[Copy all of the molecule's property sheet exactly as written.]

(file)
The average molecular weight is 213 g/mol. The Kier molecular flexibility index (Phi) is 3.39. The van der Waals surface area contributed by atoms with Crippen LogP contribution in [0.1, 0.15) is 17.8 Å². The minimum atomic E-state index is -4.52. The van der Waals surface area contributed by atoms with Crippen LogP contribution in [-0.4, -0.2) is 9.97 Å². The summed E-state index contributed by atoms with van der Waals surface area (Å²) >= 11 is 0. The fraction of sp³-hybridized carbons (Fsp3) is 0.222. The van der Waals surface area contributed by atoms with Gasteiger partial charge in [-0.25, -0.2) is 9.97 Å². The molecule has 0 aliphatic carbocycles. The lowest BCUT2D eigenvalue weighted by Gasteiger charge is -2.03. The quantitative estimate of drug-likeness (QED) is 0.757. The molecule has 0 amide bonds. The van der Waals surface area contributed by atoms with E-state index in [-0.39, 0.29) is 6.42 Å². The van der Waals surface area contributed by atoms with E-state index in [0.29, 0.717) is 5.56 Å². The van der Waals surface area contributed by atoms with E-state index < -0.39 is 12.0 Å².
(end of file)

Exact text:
The average molecular weight is 213 g/mol. The Kier molecular flexibility index (Phi) is 3.39. The van der Waals surface area contributed by atoms with Crippen LogP contribution in [0.1, 0.15) is 17.8 Å². The minimum atomic E-state index is -4.52. The van der Waals surface area contributed by atoms with Crippen LogP contribution in [-0.4, -0.2) is 9.97 Å². The summed E-state index contributed by atoms with van der Waals surface area (Å²) >= 11 is 0. The fraction of sp³-hybridized carbons (Fsp3) is 0.222. The van der Waals surface area contributed by atoms with Gasteiger partial charge in [-0.25, -0.2) is 9.97 Å². The molecule has 0 aliphatic carbocycles. The lowest BCUT2D eigenvalue weighted by Gasteiger charge is -2.03. The quantitative estimate of drug-likeness (QED) is 0.757. The molecule has 0 amide bonds. The van der Waals surface area contributed by atoms with E-state index in [-0.39, 0.29) is 6.42 Å². The van der Waals surface area contributed by atoms with E-state index in [0.29, 0.717) is 5.56 Å². The van der Waals surface area contributed by atoms with E-state index < -0.39 is 12.0 Å².